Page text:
Tecchnologywise, Artificial Intelligence, Machine Learning, and the Internet of Things are three top technologies enterprises are after. The whole list goes follows:
At this point, you might wonder why to go all the trouble. Sit back as we tell you the stories why digital transformation is important.
But this is a theory, in practice the best way to draw your digital inspiration is to learn from the masters like Amazon, one digital company that conquered the retail world.
Ten years ago nothing suggested a threat to brick and mortar stores. Their future seemed bright and promising. Back in 2005 Amazon was just an online bookstore with modest sales numbers. Today it is worth more than all major brick and mortar stores in the United States combined.
While all of the listed retail stores witnessed a loss in value, going as dramatic as -86-96 %, the business for Amazon was only blooming. It has gained 1,934 % in value and went straight to one of the most valuable companies in the world.
So it’s either nothing predicted a storm or brick and mortar stores failed to notice all the warning signs on their way.
But not all stories are of success. There are some that serve like cautionary tales. Take Kodak, a company that squandered every digital opportunity it had. And plenty it had. It was a Kodak’s engineer who invented a digital camera back in 1975. And their initial reaction was that it would be a threat to their main business – film. Instead of seeing the bigger picture, that they are in the storytelling business, Kodak thought they would be able to conquer the new technology with a good marketing strategy. The problem with Kodak was not that they failed to go digital, their problem was in not being able to adapt to the digital age and the new needs of their customers.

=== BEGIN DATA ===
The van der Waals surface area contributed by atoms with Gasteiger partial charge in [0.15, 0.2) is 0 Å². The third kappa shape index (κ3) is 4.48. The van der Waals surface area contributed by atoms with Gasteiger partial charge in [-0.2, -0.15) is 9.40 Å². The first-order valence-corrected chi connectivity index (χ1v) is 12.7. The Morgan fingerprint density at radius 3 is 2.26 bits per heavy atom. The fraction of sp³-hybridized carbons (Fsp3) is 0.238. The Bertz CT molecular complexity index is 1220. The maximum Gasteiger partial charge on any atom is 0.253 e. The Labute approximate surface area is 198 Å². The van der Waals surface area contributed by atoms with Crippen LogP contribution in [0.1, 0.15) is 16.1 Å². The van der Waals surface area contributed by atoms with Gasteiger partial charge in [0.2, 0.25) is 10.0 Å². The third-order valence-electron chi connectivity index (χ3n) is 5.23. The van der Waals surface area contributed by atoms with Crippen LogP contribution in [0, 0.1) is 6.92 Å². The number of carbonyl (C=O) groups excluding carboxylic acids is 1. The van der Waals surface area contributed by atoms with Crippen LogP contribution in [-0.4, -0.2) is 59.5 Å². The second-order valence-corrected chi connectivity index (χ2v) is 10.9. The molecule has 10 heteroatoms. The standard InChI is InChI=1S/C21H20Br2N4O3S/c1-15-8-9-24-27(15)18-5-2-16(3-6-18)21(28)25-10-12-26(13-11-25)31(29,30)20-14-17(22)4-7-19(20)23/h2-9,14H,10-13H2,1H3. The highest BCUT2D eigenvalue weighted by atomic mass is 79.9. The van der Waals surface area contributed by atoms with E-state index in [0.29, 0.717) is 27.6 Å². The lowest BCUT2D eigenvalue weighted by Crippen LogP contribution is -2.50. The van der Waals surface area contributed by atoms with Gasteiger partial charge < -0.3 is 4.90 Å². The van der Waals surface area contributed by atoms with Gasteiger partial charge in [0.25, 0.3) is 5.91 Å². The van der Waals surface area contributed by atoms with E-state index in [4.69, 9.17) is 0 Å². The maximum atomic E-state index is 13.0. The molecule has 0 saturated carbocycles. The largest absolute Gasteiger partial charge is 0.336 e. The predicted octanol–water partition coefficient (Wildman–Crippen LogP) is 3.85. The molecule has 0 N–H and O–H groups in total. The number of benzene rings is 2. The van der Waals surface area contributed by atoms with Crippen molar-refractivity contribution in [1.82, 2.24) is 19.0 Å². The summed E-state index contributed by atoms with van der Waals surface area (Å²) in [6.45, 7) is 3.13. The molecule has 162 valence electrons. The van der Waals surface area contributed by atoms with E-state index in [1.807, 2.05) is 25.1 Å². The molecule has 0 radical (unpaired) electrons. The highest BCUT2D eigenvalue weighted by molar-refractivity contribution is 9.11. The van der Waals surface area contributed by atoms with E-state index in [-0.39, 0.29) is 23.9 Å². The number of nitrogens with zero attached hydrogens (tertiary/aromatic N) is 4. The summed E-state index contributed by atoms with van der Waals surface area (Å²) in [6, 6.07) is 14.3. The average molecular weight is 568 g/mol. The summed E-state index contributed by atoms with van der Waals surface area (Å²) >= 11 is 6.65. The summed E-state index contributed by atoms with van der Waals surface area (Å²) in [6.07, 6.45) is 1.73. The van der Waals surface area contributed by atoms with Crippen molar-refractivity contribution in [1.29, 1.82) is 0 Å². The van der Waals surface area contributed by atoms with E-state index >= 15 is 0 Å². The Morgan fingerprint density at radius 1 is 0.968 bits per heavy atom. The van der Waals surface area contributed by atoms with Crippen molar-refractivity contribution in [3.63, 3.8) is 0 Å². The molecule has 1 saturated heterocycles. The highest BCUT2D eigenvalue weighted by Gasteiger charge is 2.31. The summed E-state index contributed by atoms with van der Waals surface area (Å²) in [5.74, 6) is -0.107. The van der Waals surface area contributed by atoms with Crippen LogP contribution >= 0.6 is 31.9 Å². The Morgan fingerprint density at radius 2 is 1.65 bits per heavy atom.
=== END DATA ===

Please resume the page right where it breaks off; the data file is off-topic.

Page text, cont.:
Ok, you still think your business is too conservative and doesn’t need digital transformation? Here’s an example from another old-fashioned industry that has gone online recently – a tattoo one. Inkbay is a Swedish startup that was launched in 2016 to help people find and book a tattoo parlour online. Many may argue that tattooing belongs offline, that one of the reasons why it’s become so popular is that it’s something you can’t get on the Internet. But the numbers say the contrary. Inkbay initially linked studios in Stockholm, Malmo and Gothenburg and now holds 60 studios on its platform, only to expand to London this summer and Berlin and a 1-billion $ U.S. market soon to follow.
It may seem that your business is doing just fine offline today. Either because your industry is quite conservative or because you’ve been using other means to get the word out there. But what about tomorrow? In the quickly changing world will it be enough what you are doing today? The lesson we can learn from the Titans of business is quite simple – in the today’s world of digital transformation, be an ‘Amazon’ not a ‘Kodak’. Learn to think ahead of your customers’ needs rather that fail to adapt to the needs of the market. Find a way to deliver today what your customer might need tomorrow.
Published by Elena Storozhkova